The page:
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The Multidisciplinary Pancreatic Cancer Committee assesses the clinical situation of patients on a case-by-case basis. 40% have been enrolled in a clinical trial.
Cancer cells look like normal cells, although they proliferate in an uncontrollable manner. It is precisely because of this appearance that our immune system is sometimes unable to detect them. This means that our body does not generate an inflammatory response against these cells, as it would do for any other type of foreign agent. This means that, in the early stages, many tumours are invisible and painless. Pancreatic cancer is one that goes particularly unnoticed. This cancer proliferates without leaving a mark, and often, when it is detected, it is already at an advanced stage. It is the third most lethal type of cancer, both in Spain and across the world, and it looks likely to become the second most common cause of death from cancer in the next decade. Despite advances in diagnosis and new treatments, the global five-year survival rate is 9%.
8,300 patients are diagnosed with pancreatic cancer in Spain every year, with 1,300 of these patients living in Catalonia. Surgery is only possible in approximately 20% of the cases. In 40% of the cases, the cancer has already spread to other parts of the body via metastasis by the time of diagnosis. The tumour is localised in the remaining 40%, but it is a locally advanced stage due to the damage caused to arteries and veins. Locally advanced adenocarcinomas are inoperable with traditional techniques, with palliative chemotherapy being the only course of treatment until now. A multi-disciplinary assessment of the patient is essential at this early stage, which requires the collaboration of surgeons, oncologists, radiologists and anatomopathologists specialising in pancreatic tumours.
“The aim of the Multidisciplinary Pancreatic Cancer Committee of Vall d'Hebron University Hospital is for experts from different fields to study each patient on a case-by-case basis”, said Dr Joaquim Balsells, clinical director of the Pancreatic Surgery Unit of the Vall d’Hebron Hepatobiliopancreatic Surgery and Transplants Department and investigator of the Digestive and Liver Diseases Area of the Vall d’Hebron Research Institute (VHIR). The Committee is comprised of professionals from the Hepatobiliopancreatic Surgery and Transplants Department; the Medical Oncology Department; the Digestive Endoscopy Department; the Gastroenterology and Digestive Tract Department; the Radiology Department; the Interventional Radiology Department; the Pathological Anatomy Department; and the Nutrition and Radiation Oncology Department. Together, they reach a decision on the best therapeutic option for each individual patient, be they at an operable (locally advanced) or non-operable (metastatic) stage.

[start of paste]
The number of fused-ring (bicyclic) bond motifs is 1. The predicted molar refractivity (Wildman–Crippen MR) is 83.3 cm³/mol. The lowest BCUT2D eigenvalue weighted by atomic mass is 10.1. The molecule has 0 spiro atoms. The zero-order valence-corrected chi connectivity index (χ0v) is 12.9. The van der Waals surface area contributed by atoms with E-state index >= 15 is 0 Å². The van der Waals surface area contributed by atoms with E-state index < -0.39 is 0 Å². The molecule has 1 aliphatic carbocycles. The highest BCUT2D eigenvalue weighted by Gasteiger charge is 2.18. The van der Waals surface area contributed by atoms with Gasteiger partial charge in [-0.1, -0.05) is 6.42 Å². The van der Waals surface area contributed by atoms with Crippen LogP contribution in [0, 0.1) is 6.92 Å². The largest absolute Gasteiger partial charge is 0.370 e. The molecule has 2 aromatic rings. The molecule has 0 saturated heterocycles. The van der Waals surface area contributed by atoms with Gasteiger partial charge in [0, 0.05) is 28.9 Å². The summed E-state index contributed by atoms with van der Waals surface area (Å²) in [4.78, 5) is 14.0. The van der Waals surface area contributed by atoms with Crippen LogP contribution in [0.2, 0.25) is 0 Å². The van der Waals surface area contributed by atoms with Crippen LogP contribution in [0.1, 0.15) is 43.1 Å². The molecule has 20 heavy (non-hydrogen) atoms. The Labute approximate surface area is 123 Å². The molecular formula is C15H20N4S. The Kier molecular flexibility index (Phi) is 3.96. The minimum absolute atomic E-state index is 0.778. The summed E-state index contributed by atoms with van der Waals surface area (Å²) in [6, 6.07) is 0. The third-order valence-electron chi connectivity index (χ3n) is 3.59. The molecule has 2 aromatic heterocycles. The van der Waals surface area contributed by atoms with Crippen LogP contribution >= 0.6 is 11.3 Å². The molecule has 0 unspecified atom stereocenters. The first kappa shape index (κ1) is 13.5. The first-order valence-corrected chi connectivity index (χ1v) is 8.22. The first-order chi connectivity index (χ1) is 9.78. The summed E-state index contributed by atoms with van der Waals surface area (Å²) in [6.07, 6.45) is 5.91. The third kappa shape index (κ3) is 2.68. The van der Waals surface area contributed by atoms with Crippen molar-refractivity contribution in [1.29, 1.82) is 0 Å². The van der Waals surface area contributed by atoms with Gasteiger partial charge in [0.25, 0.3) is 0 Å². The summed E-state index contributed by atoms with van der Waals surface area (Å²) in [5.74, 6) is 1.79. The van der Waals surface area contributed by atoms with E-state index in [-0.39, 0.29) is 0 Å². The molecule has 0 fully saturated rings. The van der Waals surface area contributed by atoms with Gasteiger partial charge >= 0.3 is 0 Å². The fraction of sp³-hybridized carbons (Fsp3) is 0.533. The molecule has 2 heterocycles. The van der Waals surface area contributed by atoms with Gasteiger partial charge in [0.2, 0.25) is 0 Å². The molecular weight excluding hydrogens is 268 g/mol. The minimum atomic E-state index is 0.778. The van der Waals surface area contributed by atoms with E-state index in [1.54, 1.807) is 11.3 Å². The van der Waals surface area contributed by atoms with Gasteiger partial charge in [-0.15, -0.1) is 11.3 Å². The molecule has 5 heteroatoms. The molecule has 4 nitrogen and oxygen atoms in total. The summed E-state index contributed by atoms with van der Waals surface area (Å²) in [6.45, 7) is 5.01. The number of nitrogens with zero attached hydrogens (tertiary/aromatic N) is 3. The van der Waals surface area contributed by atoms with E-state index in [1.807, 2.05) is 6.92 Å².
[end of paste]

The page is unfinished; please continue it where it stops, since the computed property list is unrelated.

Between January 2019 and July 2021, the Multidisciplinary Pancreatic Cancer Committee conducted 686 evaluations on a total of 305 patients. “Between 50 and 60% of these patients sought a second opinion”, said Dr Elizabeth Pando, assistant physician in the Pancreatic Surgery Unit of the Hepatobiliopancreatic Surgery and Transplants Department and researcher in the VHIR's Digestive and Liver Diseases Area. “40% of the patients were enrolled in a clinical trial and 30% underwent surgery”, added Dr Teresa Macarulla, head of the Gastrointestinal Cancer Unit of the Medical Oncology Department at Vall d'Hebron University Hospital and principal investigator of the Gastrointestinal and Endocrine Tumours Group at the Vall d’Hebron Institute of Oncology (VHIO).
It is important to adopt a multidisciplinary approach when dealing with locally advanced pancreatic cancers. "No opportunity to control the disease beyond systemic chemotherapy should be ruled out", said Dr Pando. “For selected cases that are stable or showing a response to systemic treatment, we can consider enrolment in phase III clinical trials, personalised treatments or, in the best of diagnoses, the surgical removal of the tumour using advanced techniques such as complex vascular resections. We could also use complementary treatments within a clinical trial, such as radiofrequency treatments (or radiotherapy in unresectable cases) or other clinical trial options in the event of tumour progression”, she added.